There is plenty to like about Yosemite and here are some of my favourite features:
1. In Safari clicking on the URL bar to bring up a quick shortcut to my favourites is useful, as is the handy Tab View that shows thumbnails of all the tabs I have open.
2. The Notification Centre is now useful, instead of annoying, thanks to Widgets. There aren’t many to choose from, but that’s likely to change over the next few days and weeks. And separating out the Today view was a genius move.
3. There are also some handy new things in Spotlight, like the ability to perform quick calculations and conversions. Never again will I need to go to Xe.com every time I want to convert euros to pounds.
4. Calendar is a little more intelligent, autocompleting attendees if you create a regular event. There’s also a lot more space for editing existing events.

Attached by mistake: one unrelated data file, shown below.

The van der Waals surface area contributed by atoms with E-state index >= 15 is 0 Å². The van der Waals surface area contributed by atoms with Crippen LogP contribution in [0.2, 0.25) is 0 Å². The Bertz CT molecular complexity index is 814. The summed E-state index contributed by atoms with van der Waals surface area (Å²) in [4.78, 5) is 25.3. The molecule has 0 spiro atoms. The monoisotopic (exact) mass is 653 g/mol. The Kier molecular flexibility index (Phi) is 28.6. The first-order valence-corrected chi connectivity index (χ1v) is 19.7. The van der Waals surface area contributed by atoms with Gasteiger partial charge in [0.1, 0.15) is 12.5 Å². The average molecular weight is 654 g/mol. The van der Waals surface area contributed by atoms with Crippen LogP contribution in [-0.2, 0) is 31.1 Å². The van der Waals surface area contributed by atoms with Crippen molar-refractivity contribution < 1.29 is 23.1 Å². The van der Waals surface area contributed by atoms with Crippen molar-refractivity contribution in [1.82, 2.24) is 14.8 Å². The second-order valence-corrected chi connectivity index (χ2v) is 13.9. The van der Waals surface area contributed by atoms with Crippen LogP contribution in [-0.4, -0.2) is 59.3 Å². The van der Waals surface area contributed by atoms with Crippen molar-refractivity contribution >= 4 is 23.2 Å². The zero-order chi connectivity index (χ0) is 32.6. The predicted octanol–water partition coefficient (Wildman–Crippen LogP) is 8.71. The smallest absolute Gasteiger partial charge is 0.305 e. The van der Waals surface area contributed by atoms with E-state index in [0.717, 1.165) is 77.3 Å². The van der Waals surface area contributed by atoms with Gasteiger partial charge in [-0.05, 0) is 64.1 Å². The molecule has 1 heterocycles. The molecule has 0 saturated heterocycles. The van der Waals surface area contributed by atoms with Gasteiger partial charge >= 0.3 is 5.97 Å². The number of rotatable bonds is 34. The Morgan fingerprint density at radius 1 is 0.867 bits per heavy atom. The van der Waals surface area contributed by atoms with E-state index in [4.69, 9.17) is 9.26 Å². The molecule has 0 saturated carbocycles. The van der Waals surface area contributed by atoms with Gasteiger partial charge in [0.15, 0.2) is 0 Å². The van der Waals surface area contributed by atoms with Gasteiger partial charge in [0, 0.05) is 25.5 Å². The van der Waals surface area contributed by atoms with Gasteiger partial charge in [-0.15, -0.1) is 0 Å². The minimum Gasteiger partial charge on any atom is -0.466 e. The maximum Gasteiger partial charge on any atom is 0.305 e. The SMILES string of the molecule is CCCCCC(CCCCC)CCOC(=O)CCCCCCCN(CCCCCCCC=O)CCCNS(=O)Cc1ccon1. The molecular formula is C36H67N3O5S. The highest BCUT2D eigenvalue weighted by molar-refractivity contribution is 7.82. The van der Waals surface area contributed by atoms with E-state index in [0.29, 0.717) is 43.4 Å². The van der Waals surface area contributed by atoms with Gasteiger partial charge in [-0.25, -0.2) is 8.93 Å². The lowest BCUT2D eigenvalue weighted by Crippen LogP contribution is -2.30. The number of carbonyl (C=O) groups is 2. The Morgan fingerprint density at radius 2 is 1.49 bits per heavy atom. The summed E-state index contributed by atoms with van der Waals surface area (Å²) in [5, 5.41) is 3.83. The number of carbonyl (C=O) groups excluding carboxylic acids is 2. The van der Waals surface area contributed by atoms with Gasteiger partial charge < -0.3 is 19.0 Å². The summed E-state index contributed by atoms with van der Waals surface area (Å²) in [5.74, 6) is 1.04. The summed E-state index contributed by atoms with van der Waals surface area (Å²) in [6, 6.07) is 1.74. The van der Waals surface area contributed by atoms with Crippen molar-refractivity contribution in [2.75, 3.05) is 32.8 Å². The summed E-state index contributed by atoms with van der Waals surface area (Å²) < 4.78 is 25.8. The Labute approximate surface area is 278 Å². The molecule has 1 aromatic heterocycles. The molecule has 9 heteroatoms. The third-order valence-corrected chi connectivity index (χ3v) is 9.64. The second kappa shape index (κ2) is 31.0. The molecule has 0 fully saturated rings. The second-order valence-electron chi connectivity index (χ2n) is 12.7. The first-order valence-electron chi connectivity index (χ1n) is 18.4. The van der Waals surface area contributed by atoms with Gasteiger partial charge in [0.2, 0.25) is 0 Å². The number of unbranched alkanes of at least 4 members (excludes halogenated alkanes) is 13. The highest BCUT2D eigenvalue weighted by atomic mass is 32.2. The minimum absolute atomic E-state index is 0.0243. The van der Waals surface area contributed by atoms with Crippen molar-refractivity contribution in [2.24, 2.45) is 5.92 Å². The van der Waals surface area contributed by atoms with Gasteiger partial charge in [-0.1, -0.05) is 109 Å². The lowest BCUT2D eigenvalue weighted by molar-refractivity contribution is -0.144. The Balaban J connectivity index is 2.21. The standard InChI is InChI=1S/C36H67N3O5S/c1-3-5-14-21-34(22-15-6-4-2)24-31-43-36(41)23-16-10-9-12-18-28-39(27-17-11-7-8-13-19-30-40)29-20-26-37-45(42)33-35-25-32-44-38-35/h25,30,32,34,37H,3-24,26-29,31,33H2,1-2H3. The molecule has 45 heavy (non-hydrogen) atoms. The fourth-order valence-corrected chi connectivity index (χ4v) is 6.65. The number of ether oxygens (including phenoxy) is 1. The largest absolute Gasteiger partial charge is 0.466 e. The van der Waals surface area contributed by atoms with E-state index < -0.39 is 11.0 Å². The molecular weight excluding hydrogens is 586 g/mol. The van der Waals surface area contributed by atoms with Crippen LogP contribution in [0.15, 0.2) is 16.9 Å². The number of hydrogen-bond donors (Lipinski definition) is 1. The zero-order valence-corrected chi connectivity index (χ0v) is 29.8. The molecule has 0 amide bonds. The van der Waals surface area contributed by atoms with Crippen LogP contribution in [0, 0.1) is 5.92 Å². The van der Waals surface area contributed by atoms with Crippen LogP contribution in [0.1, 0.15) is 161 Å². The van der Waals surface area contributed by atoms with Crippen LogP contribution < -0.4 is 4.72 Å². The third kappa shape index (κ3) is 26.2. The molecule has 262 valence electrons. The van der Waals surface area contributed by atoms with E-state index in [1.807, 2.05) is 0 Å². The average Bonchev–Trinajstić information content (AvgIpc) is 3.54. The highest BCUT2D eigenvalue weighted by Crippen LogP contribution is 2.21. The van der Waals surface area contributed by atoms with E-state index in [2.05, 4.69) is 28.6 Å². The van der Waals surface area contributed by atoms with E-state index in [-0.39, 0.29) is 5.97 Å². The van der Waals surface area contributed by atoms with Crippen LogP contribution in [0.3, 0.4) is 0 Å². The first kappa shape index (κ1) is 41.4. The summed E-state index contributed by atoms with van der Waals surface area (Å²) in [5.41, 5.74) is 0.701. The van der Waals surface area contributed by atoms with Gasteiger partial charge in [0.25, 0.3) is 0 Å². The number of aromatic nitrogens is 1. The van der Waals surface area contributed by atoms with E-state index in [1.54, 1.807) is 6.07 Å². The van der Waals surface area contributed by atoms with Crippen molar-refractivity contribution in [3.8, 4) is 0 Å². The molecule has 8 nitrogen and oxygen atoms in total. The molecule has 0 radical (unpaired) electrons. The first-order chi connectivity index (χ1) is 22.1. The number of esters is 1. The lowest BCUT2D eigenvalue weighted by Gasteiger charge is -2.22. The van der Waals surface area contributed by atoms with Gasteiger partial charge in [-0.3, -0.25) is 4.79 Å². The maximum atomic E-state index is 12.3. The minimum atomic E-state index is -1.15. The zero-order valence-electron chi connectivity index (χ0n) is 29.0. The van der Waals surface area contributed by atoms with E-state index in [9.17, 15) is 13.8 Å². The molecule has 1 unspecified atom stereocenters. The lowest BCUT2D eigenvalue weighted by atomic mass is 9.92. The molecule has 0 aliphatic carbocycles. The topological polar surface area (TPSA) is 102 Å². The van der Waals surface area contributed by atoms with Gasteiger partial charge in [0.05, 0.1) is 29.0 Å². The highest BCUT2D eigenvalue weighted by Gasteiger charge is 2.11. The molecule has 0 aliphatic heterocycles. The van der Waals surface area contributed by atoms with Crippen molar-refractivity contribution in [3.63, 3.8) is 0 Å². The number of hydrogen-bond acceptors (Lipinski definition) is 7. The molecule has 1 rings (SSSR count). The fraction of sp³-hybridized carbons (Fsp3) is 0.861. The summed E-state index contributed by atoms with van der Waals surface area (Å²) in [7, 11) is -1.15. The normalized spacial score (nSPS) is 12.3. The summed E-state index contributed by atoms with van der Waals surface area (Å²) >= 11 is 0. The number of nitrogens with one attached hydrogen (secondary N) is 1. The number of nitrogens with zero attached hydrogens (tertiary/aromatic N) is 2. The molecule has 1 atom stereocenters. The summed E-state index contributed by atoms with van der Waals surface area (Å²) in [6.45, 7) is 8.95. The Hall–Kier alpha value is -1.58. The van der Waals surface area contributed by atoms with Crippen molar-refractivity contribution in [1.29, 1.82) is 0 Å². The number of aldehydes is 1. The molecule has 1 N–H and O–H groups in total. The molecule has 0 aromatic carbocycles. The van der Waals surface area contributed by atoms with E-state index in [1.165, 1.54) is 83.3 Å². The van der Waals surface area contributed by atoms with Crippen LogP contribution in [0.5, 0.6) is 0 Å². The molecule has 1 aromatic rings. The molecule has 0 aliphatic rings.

5. And Yosemite just looks nicer than Mavericks. I know that some people don’t like the new, iOS-like, icons, but I do, it's nice and it's minimal. Also in Yosemite’s favour is the fact that it is free and runs on my six year old Mac Pro Desktop like a dream - although older machines don’t get all the new features.
One thing to bear in mind, if you have any unusual / specialised software running on your Mac, do make sure that the software is supported by Yosemite. Programs such as Microsoft Office will run without any problems, but some audio recording applications aren't (as yet). If you are in any doubt ask me.
If you want to upgrade your Mac to Yosemite, give me a call and I can let you know whether it can be done - some older computers don't / won't support it. If it does though, I can do it all for you.
Windows 8 - See what's running